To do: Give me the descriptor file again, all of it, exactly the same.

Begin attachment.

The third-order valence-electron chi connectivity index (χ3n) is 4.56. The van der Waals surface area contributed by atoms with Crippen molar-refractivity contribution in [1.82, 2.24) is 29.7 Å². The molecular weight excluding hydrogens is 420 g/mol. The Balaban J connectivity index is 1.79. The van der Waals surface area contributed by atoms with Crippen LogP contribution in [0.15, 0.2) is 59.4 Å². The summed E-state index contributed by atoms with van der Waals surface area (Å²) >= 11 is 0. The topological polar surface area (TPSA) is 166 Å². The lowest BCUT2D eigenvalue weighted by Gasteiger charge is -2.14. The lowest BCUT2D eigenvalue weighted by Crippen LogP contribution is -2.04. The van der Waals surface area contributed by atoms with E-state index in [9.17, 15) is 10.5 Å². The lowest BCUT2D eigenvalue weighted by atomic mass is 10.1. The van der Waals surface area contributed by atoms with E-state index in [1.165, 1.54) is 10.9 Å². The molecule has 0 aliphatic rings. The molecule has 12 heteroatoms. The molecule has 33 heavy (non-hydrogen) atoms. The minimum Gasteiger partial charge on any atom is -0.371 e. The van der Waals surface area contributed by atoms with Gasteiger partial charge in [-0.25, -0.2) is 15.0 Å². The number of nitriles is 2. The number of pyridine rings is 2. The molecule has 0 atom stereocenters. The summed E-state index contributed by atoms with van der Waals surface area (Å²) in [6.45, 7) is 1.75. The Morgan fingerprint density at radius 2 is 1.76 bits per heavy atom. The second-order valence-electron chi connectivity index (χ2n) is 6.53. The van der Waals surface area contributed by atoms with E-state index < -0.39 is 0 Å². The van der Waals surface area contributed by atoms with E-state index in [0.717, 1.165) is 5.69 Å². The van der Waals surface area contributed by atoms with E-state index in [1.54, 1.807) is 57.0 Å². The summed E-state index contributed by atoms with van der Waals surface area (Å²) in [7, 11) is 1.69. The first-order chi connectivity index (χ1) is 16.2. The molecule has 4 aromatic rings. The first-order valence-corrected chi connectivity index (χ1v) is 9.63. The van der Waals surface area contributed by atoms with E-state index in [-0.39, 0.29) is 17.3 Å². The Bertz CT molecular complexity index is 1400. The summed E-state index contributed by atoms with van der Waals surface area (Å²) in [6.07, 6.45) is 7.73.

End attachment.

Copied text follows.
The third-order valence-electron chi connectivity index (χ3n) is 4.56. The van der Waals surface area contributed by atoms with Crippen molar-refractivity contribution in [1.82, 2.24) is 29.7 Å². The molecular weight excluding hydrogens is 420 g/mol. The Balaban J connectivity index is 1.79. The van der Waals surface area contributed by atoms with Crippen LogP contribution in [0.15, 0.2) is 59.4 Å². The summed E-state index contributed by atoms with van der Waals surface area (Å²) >= 11 is 0. The topological polar surface area (TPSA) is 166 Å². The lowest BCUT2D eigenvalue weighted by Gasteiger charge is -2.14. The lowest BCUT2D eigenvalue weighted by Crippen LogP contribution is -2.04. The van der Waals surface area contributed by atoms with E-state index in [9.17, 15) is 10.5 Å². The lowest BCUT2D eigenvalue weighted by atomic mass is 10.1. The van der Waals surface area contributed by atoms with E-state index in [1.165, 1.54) is 10.9 Å². The molecule has 0 aliphatic rings. The molecule has 12 heteroatoms. The molecule has 33 heavy (non-hydrogen) atoms. The minimum Gasteiger partial charge on any atom is -0.371 e. The van der Waals surface area contributed by atoms with Gasteiger partial charge in [-0.25, -0.2) is 15.0 Å². The number of nitriles is 2. The number of pyridine rings is 2. The molecule has 0 atom stereocenters. The summed E-state index contributed by atoms with van der Waals surface area (Å²) in [6.45, 7) is 1.75. The Morgan fingerprint density at radius 2 is 1.76 bits per heavy atom. The second-order valence-electron chi connectivity index (χ2n) is 6.53. The van der Waals surface area contributed by atoms with E-state index < -0.39 is 0 Å². The van der Waals surface area contributed by atoms with E-state index in [0.717, 1.165) is 5.69 Å². The van der Waals surface area contributed by atoms with E-state index in [1.54, 1.807) is 57.0 Å². The summed E-state index contributed by atoms with van der Waals surface area (Å²) in [7, 11) is 1.69. The first-order chi connectivity index (χ1) is 16.2. The molecule has 4 aromatic rings. The first-order valence-corrected chi connectivity index (χ1v) is 9.63. The van der Waals surface area contributed by atoms with E-state index in [-0.39, 0.29) is 17.3 Å². The Bertz CT molecular complexity index is 1400. The summed E-state index contributed by atoms with van der Waals surface area (Å²) in [6.07, 6.45) is 7.73.